Connect with us


Nebraska Cornhuskers basketball needs to turn over a new leaf, and fast



One player transfers, ok. Two players, maybe there is something going on? But four players gone in one offseason? Perhaps it is time to do some program soul-searching for the Nebraska Cornhuskers basketball program. 

Tim Miles’ team isn’t exactly off to a rip-roaring start to the offseason, as he has seen four players leave. None bigger than the announcement that Michael Jacobson is transferring out of the program.

Jacobson averaged 24.0 minutes per game last season, while putting up 6.0 points and 6.2 rebounds per game as well. The junior-to-be wasn’t just anyone on this team, he was seen as a glue-guy and a key component to Nebraska’s frontcourt.

However, his transfer puts a rather large spotlight on a troubling problem that has plagued the Huskers basketball program under Miles.

Miles, to his credit, acknowledges the difficult task of competing in the Big Ten. But, a quote from an article at should trouble anyone if you ask me.

That isn’t exactly singing a positive tune. Miles should be embracing the challenge and getting his players to dig in instead of taking their ball and going home.

The flip side to that is at least Miles understands what some of these players are made of. If they don’t want to do the hard work of re-building or committing to a difficult task, perhaps they don’t belong in Miles’ program after all.

Research also shows that Miles and Nebrasketball’s situation isn’t really that out of the norm. According to NCAA numbers, some 40 percent of players who come to Division I basketball programs have transferred by the time they are sophomores.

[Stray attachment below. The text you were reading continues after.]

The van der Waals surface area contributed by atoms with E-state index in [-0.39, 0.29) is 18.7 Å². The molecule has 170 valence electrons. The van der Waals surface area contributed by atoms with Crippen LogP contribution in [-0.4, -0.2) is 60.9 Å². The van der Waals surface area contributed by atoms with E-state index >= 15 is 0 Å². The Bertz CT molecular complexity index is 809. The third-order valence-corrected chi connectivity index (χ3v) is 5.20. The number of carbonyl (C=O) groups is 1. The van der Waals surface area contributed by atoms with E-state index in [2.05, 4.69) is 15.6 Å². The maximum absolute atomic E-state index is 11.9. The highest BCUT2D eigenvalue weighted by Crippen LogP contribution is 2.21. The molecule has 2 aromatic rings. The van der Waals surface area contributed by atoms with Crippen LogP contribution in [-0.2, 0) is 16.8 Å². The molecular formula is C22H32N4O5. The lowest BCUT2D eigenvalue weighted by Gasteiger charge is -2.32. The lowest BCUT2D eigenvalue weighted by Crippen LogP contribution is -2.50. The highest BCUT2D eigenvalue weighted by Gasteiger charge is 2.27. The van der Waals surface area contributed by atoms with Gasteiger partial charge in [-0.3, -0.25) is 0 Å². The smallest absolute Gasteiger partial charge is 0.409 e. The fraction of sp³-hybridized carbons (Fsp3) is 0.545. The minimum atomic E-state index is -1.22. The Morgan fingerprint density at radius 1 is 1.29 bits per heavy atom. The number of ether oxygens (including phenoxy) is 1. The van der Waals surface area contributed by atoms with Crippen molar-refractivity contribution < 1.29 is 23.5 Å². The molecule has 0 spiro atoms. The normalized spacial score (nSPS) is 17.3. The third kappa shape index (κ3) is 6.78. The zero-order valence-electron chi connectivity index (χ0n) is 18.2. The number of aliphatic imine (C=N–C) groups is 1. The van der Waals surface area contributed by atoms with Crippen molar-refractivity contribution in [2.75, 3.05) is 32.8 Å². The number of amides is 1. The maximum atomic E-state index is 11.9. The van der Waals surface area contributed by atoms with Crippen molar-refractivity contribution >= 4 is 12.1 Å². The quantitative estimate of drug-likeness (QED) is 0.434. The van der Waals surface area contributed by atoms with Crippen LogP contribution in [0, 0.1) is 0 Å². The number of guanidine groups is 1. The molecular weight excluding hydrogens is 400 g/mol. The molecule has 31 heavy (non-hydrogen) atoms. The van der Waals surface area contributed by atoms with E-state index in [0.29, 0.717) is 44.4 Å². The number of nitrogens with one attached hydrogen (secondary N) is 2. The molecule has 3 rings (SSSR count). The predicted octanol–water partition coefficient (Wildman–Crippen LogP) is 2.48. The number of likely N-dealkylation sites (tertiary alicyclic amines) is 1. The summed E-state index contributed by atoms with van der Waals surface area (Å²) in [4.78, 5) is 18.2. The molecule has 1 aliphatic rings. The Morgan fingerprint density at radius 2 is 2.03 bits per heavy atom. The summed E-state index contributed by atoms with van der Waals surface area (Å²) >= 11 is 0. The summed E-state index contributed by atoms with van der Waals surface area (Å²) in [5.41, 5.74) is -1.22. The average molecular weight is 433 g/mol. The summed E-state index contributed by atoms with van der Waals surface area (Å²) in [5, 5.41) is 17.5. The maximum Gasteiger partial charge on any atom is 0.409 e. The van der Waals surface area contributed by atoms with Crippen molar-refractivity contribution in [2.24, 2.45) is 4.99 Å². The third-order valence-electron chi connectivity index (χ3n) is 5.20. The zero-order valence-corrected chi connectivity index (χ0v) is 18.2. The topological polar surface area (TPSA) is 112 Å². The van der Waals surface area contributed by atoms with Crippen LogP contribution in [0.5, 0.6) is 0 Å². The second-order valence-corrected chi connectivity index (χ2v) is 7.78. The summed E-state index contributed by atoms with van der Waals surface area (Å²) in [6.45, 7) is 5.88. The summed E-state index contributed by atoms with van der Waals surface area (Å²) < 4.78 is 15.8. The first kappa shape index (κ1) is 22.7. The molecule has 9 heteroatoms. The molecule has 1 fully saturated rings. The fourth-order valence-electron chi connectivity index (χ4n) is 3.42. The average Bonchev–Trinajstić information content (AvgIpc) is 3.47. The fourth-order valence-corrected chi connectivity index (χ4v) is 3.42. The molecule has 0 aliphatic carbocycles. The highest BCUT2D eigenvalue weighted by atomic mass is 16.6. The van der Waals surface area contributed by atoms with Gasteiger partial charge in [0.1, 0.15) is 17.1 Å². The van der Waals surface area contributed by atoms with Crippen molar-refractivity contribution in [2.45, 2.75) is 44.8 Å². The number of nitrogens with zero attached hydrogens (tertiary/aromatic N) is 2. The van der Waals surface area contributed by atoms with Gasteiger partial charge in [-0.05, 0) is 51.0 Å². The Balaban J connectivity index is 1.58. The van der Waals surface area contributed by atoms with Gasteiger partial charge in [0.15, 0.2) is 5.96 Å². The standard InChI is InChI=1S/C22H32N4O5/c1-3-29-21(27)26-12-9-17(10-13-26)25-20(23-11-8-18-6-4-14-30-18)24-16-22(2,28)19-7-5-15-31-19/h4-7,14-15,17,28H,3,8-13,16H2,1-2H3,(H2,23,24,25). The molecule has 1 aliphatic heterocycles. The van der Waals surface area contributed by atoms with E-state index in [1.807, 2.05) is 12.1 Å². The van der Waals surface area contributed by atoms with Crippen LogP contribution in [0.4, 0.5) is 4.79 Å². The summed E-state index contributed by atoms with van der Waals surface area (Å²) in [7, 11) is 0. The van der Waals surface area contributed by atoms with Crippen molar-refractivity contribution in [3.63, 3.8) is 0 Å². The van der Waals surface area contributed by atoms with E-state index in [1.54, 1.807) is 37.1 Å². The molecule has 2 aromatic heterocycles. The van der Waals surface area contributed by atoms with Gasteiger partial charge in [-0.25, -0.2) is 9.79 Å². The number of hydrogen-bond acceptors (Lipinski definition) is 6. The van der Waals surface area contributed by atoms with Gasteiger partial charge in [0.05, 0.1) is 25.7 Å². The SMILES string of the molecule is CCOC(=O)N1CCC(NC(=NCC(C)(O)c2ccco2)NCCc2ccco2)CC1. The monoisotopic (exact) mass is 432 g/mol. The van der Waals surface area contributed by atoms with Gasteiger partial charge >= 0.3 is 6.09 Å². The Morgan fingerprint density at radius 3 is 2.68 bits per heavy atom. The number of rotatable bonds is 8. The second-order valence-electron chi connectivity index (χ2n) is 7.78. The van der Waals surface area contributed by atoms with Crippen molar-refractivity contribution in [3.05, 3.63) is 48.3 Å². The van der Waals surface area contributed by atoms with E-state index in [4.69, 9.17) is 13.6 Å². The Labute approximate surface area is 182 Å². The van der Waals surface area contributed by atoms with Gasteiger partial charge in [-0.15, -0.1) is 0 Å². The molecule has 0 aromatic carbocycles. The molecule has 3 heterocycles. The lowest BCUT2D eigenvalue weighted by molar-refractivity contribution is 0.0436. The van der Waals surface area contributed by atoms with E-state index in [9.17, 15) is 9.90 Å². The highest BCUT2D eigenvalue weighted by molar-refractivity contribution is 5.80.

Additionally, Nebraska’s four transfers are just four of 400 already in progress this offseason.

But, those numbers only hold water if it is a one-time thing for Miles. Additionally troubling is the fact that over 50 percent (57 percent to be exact) of the players Miles has recruited to Lincoln have left before their eligibility has expired. That can be a killer to any momentum a program is trying to build. It can also be a signal that something is internally rotten with a program.

Clearly this isn’t a one-time deal for Nebrasketball under Miles. However, it isn’t something that really bothers Miles all that much.

“I’m bothered by it, so I would expect our fans to be bothered by it,” Miles said to the Omaha World-Herald. “But we still have a lot of talent left here.

“I want to concentrate on guys who want to make Nebraska basketball a winner. If you decide you don’t want to be a part of that, I’m not going to hold it against a guy. You only get four years for a college career. So it’s got to go right, and on their terms.”

While the sentiment is a nice one, this past season on the court suggests this program has a long way to go in terms of being competitive at the Big Ten level. Losing four players off a 12-16 team and one that started off hot in the Big Ten only to go frigid isn’t exactly confidence-inducing.

The way this offseason has gone certainly should give athletic director Shawn Eichorst a lot to think about when it comes to Miles. Perhaps a change of scenery and a fresh start is what is best for everyone involved.

Rumors linking Miles to other jobs this offseason also haven’t helped things in terms of the public perception. Unfortunately for Miles and Co., perception can be reality and the reality is that Miles hasn’t been able to build a stable program.

What could’ve been a great building block in getting to the NCAA tournament back in 2014 has proven not to be a catalyst for things to come. Instead, it has been an anomaly of an otherwise mediocre (at best) coaching tenure.

Something needs to change quickly, and unless Eichorst knows something we don’t know it is hard to see that change coming from within this current Huskers coaching staff.

Andy Coppens is the Founder and Publisher of Talking10. He's a member of the Football Writers Association of America (FWAA) and has been covering college sports in some capacity since 2008. You can follow him on Twitter @AndyOnFootball

Continue Reading

Most Popular

Copyright © 2018 This site is not affiliated with, endorsed or sponsored by the Big Ten Conference. It is intended for informational and entertainment purposes only and is no way associated with the NCAA, the Big Ten or any member institutions.